Just when we thought the socialism accusations against the Obama administration were subsiding, the president himself reignited the debate. Speaking in Illinois about his vision to reform Wall Street excess, Obama put forth: “I do think at a certain point you’ve made enough money. But part of the American way is you can just keep on making it if you’re providing a good product or … service.”
The tone of the “enough money” comment is interesting because it reflects a core liberal belief: Affluence should be controlled by the federal government primarily through high taxation of the wealthy. Certainly, Barack Obama has embraced that philosophy. He freely admits he supports the redistribution of income in America — that is, taking assets from the rich and recycling them to the not-so-rich through entitlements, such as subsidized health care.
Conservative capitalists, of course, fume at intrusions upon income and profits. They want the free marketplace to roar, believing wealth and prosperity will “trickle down” to regular folks. Former President Ronald Reagan was the poster guy for that theory.
President Obama is a moderately wealthy man, thanks to his penning two best-selling books. Last year, the Obamas reported $5.5 million in income on their tax returns. The president and first lady donated $329,100 to charity, not including the $1.4 million Nobel Peace Prize award that Mr. Obama says will be split among a variety of charities.
The Obamas also have a nice house in Chicago, and the president has a bunch of nifty suits and ties he did not get in a shopping mall. There is no question that Mr. Obama has profited handsomely from the free marketplace, and one wonders whether he himself has reached that certain point where he’s made enough money. Somehow I doubt it. After the president leaves the White House, it would not be at all surprising to see him make millions on the lecture circuit, just as Bill Clinton has done.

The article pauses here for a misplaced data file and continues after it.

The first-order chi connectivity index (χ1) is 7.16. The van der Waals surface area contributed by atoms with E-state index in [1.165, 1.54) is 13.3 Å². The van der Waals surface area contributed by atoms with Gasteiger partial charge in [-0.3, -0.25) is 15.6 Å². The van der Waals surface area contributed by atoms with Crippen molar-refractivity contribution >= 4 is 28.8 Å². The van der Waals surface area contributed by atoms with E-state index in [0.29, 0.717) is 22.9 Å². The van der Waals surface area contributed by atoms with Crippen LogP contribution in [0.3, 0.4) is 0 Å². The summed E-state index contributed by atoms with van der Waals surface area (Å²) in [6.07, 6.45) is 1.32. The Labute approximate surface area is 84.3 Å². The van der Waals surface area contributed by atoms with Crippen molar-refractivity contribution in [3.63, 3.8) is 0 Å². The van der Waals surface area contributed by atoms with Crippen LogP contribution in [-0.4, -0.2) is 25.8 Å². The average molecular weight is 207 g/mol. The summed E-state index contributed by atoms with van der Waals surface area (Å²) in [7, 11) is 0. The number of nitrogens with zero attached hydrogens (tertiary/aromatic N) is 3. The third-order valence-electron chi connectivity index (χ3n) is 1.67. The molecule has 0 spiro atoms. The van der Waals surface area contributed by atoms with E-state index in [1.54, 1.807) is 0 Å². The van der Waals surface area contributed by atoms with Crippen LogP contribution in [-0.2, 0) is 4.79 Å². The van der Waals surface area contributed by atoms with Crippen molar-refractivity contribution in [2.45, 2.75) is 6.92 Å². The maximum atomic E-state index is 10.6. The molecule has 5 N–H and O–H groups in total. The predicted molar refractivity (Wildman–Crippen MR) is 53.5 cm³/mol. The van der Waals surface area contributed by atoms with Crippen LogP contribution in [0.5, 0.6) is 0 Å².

But the question of making “enough money” is an interesting one, especially if, like me, you are a follower of Jesus. According to Scripture, he had little use for unrestrained capitalism, as demonstrated by his thrashing of the merchants inside the Temple. Somehow I can’t envision Jesus strolling around with a wad of cash in his robe. It is true, however, that when you can multiply loaves and fishes on demand, you don’t really need big money, but you get my point.
Greed is one of the seven deadly sins. And Obama is correct when he tries to constrain financial institutions from hurting the country in pursuit of dubious profits.
But the president is wrong to make judgments about how much is too much if legal tender is obtained legally. In America, all wage earners must render to Caesar. After that, our money is a personal, not a governmental, matter.